U.S. builders are betting that the housing market is finally on the path back to health.
They requested 5 percent more permits in February to build single-family homes and apartments in the coming months. That increased the annual rate to a seasonally adjusted 717,000 permits, the Commerce Department said Tuesday.
While that's still half the rate considered healthy by most economists, it's the highest since October 2008.
"This report is one of the more encouraging new construction reports we have seen in the last four years," said Patrick Newport, an economist with IHS Global Insight.
In central Indiana, building permits rose 40 percent in February compared to the same month a year ago, IBJ reported March 14.
Builders have grown more confident over the past six months after seeing more people express interest in buying a home.
The rise in permits suggests builders see that interest translating into sales over the next 12 months. That's how long it typically takes to build a home after a permit is obtained.
Economists cautioned that construction levels remain depressed and the housing market has a long way to go before it is back to full health.
In an indication of that challenge, the government said builders broke ground on slightly fewer homes in February. The seasonally adjusted rate of 698,000 housing starts fell from January's revised level of 706,000, which was the highest since October 2008.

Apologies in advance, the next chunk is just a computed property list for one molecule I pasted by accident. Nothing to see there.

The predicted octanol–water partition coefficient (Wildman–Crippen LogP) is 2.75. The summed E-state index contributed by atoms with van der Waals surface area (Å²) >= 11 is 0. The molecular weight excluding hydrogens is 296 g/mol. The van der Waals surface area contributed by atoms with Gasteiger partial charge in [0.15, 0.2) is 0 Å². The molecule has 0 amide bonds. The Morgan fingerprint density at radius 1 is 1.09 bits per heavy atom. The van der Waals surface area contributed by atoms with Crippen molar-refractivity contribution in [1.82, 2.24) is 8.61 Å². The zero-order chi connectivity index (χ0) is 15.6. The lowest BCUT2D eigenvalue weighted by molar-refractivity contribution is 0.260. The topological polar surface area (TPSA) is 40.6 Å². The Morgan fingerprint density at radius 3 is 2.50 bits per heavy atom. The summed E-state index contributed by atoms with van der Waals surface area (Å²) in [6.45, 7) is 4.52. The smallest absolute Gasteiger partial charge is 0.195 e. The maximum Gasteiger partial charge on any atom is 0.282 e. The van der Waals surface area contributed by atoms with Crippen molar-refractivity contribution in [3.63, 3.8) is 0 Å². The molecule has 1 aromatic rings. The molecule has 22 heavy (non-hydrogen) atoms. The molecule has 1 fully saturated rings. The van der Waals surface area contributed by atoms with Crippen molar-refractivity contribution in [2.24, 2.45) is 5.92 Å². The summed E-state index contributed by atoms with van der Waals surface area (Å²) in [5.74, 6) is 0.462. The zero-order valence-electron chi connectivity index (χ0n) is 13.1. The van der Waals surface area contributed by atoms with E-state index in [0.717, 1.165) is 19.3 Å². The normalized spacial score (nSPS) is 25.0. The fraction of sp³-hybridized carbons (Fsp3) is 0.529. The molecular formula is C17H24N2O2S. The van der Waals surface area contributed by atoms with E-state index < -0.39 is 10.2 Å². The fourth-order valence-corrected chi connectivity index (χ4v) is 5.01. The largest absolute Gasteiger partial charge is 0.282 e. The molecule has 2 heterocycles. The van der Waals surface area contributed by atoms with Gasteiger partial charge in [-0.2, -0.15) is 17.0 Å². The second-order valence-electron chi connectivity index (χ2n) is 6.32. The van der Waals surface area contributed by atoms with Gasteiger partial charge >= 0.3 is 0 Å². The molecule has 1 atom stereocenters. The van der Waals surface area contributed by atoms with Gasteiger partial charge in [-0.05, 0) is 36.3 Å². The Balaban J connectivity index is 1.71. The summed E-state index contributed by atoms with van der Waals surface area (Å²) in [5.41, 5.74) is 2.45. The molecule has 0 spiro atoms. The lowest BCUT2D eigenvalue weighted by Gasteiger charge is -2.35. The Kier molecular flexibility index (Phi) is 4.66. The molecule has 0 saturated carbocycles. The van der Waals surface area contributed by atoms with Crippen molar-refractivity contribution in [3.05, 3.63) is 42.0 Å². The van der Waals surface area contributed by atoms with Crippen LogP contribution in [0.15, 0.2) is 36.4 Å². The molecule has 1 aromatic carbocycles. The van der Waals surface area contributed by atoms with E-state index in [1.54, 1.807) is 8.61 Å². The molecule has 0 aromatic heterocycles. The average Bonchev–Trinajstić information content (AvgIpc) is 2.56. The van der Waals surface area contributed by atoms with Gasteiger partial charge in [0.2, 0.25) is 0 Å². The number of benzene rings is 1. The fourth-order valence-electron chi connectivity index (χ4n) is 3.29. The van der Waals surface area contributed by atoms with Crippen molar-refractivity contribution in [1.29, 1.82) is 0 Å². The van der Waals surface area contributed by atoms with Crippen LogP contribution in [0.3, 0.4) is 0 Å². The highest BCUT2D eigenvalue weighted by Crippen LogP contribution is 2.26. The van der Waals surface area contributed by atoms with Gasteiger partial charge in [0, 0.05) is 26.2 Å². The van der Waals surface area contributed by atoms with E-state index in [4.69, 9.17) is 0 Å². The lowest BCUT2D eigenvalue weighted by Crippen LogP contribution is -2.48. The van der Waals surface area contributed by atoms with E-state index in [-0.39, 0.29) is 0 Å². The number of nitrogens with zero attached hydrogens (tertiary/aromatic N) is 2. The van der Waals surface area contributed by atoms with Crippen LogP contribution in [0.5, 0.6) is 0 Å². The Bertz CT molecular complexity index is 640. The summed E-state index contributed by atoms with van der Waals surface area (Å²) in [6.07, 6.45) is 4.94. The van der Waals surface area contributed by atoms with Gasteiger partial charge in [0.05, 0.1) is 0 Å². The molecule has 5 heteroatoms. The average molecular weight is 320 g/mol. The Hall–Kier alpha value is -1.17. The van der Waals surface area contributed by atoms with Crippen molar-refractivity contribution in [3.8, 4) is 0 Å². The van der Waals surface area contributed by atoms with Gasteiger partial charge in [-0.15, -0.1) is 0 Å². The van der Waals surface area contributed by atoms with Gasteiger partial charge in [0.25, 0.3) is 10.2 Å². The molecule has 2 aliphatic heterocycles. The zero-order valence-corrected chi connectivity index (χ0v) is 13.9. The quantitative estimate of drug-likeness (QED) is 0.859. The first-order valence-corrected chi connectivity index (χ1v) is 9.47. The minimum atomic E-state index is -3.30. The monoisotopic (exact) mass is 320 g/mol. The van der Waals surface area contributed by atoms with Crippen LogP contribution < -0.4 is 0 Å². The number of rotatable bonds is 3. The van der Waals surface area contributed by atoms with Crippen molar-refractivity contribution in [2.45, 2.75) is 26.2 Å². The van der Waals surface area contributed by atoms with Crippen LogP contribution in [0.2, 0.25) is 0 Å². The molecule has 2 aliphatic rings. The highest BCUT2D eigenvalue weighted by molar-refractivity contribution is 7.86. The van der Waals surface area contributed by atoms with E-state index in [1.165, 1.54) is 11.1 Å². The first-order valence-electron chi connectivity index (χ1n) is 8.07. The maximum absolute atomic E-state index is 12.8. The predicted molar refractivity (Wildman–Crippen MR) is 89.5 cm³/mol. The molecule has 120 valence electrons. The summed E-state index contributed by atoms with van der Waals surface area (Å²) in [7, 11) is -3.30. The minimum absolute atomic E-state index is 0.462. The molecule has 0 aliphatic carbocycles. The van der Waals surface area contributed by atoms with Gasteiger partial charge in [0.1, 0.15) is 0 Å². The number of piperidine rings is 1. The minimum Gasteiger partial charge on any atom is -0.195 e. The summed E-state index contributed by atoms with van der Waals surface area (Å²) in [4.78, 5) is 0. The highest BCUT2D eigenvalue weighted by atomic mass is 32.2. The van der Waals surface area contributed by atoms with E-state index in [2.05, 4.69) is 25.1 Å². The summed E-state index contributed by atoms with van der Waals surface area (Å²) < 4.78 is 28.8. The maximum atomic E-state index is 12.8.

"The key numbers in this report are the housing permits_not the starts," said Newport. "The permits are better measured than starts, are less influenced by weather and are forward looking."
Ian Shepherdson, chief U.S. economist at High Frequency Economics, said he expects further gains over the next few months.
"Housing will add to growth all year, and beyond," Shepherdson said.
A mild winter allowed builders to keep working in most parts of the country. And an improving job market has many slightly more optimistic about home sales this year.
Newport said 2012 should be a better year for construction of homes. He projects 745,000 homes will be started, up from 611,000 last year. Two-thirds are likely to be apartments and condos, reflecting pent-up demand for housing among young adults who are living with their parents.
Builders are starting to see some signs of progress. They are more confident after seeing more people express interest in buying a home. Mortgage rates are hovering near record lows below 4 percent. And home sales started to rise at the end of last year.
Though new homes represent just 20 percent of the overall home market, they have an outsize impact on the economy. Each home built creates an average of three jobs for a year and generates about $90,000 in taxes, according to the National Association of Home Builders.
There are some hurdles to a smooth recovery: Builders are struggling to compete with deeply discounted foreclosures and short sales — when lenders allow homes to be sold for less than what's owed on the mortgage.
After previous recessions, housing accounted for at least 15 percent of U.S. economic growth. Since the recession officially ended in June 2009, it has contributed just 4 percent.
Another reason sales have fallen is that previously occupied homes have become a better deal than new homes. The median price of a new home is about 30 percent higher than the median price for a re-sale. That's nearly twice the markup typical in a healthy housing market.